March 12, 2019
During his short time in Philadelphia, Phillies colorful manager Gabe Kapler has been more than willing color outside the lines.
Whether in terms of starting lineups, pitching changes, shifts or even when players show up for spring training, Kapler was pretty “fluid” during his first season with the Phillies. In fact, he was so fluid you had to wonder if the players even knew where they headed when they left the dugout for the playing field.
Well, in his second season with the Phillies, the manager might be best advised to stay within the lines more often. Although the sport of baseball has gone through a transformation in terms of how players are deployed, the 2019 Phillies look like a team that would be best served if the manager just connected the dots.
It might be boring, but Kapler’s best bet is likely to have a fairly set lineup that is bulging with new talent from outfield to infield to catcher. It should be a fairly simply exercise to assign Andrew McCutchen, Bryce Harper and Odubel Herrera to the outfield on most days, point Maikel Franco, Jean Segura, Cesar Hernandez and Rhys Hoskins to the infield, and make sure J.T. Realmuto is behind the plate at least six out of the seven days.
That sort of consistency doesn’t happen as much in baseball in these days of analytic-driven match up from day to day, but the Phillies have the luxury of the every-day option. The result might not be as sexy as the built-for-today-and-today-only mix of talent, but for the 2019 Phillies boring will be much better.
It took about one minute of time into the Bryce Harper era to see that the biggest beneficiary of Harper’s signing is likely to be Hoskins. After Harper was walked, Hoskins then launched a massive home run over the tiki tent set well back into the left-field grandstands at the club’s Clearwater playground.
That combination of a walk to Harper and a follow up bomb or at least a barreled-up hit by Hoskins is something Phillies fans can expect to see through most if this summer and many summers into the future. Although this is all still very much a blueprint for success, it’s hard to imagine many teams having as much power potential in a right/left combination that Harper and Hoskins.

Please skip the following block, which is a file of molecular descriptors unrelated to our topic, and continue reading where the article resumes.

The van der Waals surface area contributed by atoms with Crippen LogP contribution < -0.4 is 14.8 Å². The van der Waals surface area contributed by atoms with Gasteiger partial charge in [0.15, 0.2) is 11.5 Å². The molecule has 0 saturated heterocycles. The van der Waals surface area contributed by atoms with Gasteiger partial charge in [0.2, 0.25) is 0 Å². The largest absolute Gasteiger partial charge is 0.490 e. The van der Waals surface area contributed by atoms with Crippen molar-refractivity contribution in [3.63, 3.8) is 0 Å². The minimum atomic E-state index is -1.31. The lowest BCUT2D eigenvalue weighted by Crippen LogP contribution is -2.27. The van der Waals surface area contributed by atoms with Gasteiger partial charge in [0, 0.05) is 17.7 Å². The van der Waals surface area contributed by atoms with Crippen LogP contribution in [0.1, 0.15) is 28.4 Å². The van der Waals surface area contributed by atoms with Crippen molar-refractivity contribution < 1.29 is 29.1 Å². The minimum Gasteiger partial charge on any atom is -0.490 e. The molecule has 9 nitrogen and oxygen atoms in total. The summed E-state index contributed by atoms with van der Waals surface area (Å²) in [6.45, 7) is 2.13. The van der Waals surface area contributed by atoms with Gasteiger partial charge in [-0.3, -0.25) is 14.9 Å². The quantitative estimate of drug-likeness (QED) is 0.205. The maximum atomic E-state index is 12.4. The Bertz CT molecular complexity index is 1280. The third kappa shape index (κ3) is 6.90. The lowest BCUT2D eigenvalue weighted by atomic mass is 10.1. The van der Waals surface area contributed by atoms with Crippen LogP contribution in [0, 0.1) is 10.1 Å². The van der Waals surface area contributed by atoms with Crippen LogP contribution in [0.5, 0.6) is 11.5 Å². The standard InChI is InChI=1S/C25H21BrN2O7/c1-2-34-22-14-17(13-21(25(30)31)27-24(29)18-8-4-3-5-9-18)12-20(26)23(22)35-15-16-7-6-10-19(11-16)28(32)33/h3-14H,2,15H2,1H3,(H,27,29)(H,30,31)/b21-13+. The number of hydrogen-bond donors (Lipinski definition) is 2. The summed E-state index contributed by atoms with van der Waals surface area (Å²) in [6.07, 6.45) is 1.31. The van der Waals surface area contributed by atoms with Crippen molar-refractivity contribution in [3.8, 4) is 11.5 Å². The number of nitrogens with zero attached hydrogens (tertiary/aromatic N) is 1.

Kapler and the Phillies might have been very happy if they had to settle for Manny Machado in the free agent market, but the acquisition of Harper via that market is especially sweet because the club was in dire need of a left-handed power presence. With Harper’s left-handed power, the Phillies can intimidate any opposing pitching staff with a deadly bat from either side of the plate back-to-back.
The combination will be especially effective in late innings when opposing bullpens will be taxed as they have to match up against the Phillies right-handed and left-handed power hitters. Even more intriguing is the possibility that Major League Baseball is even considering a rule that would mandate a relief pitcher to face a certain number of hitters per appearance.
If that turns out to be the case, it would be an absolute nightmare for an opposing pitching coach to stare at a lineup with Harper and Hoskins and decide which was to deploy a bullpen.
But that is in the future – as is the possibility of Harper later in his career with the Phillies being used as a designated hitter when the National League inevitably adopts the DH rule and finally force its two leagues to play under the same set of guidelines.
As for right now, when you look at the Phillies lineup in spring training games and plan ahead for the summer, you can see a whole lot of reasons that Kapler should not work too hard to come up with an assortment of starting lineups.
The guess here is that Kapler is enough of a genuine baseball man that he won’t try to get too fancy with the new players at his disposal. Although Kapler can come across as unconventional in his approach to the game, there is a baseline to Kapler that many fans overlook – he played the game for a long while on teams with many talented players.
Kapler was a utility player on a historic team Boston Red Sox team that had star players such as Manny Ramirez and David Ortiz. Kapler fit into that lineup and that locker room because he knew where the spotlight has going to shine, and he knew that the success of the team was for so many other players just took a hike when asked and nobody got in the way of the bigger dogs, and just let them bark day after day.
Well, this Phillies teams is blessed with the big dogs now, and it’s Kapler’s job to simply let them out to run and bark day after day, game after game. For as much as Kapler and others are students of the new and improved game of baseball in terms of metrics and math ups, it is still a game where the best players rule the day.
This season Kapler’s biggest challenge will be keeping the clubhouse happy and engaged, tweaking a pitching staff, and simply writing down the same names on the lineup card most days of the week and letting the big guys get it done.
Connecting the dots is likely to paint a very pretty picture of success.